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    The Divide

    Once, according to legend, there was a six-hour version of The Divide, Alan Ayckbourn’s belated entry, at 78, into the Young Adult dystopia genre. Some Edinburgh Festival attendees even claimed to have seen it. Watching this revised production, a mere three hours and forty-five minutes short, it’s hard to imagine the expansions.

    As you crawl home you think, perhaps Ayckbourn, the grand old cock of British theatre, was aiming for something like Shakespearian grandiosity – a tragedy featuring a pair of hot crossed lovers; a lyric with something to say about the increasing toxicity and mistrust between the sexes in light of rows about everyday sexism, unequal pay, and of course the recent “Metoo” discourse that’s turned social media into a catalogue of sexual assault allegations.

    What we get is weightless; a play, or “narrative for voices” as the Old Vic’s publicity nonsensically describes it, lacking poetry or profundity, redolent of sharper film and literary dystopias. John Boorman, Margaret Atwood and Arthur Miller, to name but three, have done it with more depth and focus, and in the case of the aforementioned playwright, greater concision.

    Here, a world of post-apocalyptic gender segregation is rendered with broad, often whimsical strokes. The Divide is framed like an epic poem, an oral history of the future, but without wit or insight it resembles a fairy tale, and one thick with sci-fi and fantasy clichés. Characters with rootless names, the end of history being the end of established geography, the threat of an old disease kept alive to maintain the social and political order – we know these tropes like old friends, though old friends we’d like to see less.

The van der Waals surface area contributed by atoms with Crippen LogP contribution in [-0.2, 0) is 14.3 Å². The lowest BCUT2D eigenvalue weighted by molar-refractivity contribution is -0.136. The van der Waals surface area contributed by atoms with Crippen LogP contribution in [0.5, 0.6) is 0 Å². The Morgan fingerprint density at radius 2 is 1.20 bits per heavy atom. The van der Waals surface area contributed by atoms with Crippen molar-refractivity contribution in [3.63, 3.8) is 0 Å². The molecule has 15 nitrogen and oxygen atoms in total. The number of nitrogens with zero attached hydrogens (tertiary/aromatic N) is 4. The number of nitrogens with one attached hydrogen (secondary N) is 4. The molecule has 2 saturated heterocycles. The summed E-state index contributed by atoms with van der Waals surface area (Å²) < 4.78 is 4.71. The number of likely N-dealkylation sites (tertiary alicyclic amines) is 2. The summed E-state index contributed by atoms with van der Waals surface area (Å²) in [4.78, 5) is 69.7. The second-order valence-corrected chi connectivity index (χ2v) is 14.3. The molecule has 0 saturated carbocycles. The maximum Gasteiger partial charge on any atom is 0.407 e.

The politics of Ayckbourn’s play are confused and confusing. It boasts progressive credentials – lesbian and gay relationships become the new defaults (omitting transgenderism) but by the time the old/new social order breaks down, we’ve regressed to an affirmation of heteronormativity. It’s not the biological imperative that misses the mark, rather the attribution of the word “normal”. A mawkish climax, so twee it drains the blood from your gendered area, reminds you that love is a fluid thing that knows no boundary, but someone forgot to tell the characters.

    At my performance, beset by technical flubs, the audience rose at the end, having prematurely clapped to close the play, in gratitude and sympathy with Erin Doherty, who as our narrator Soween (sounds like Zoe from row Q), carried the entire thing on her slender shoulders. Doherty may be the only positive reason to see Ayckbourn’s folly, such is her professionalism and warmth. Her tender performance sells the naiveté that characterises the whole enterprise. In short, she bridges the divide between playwright and audience. Ayckbourn could have done more to help but nothing becomes The Divide more than a woman doing all the hard work.



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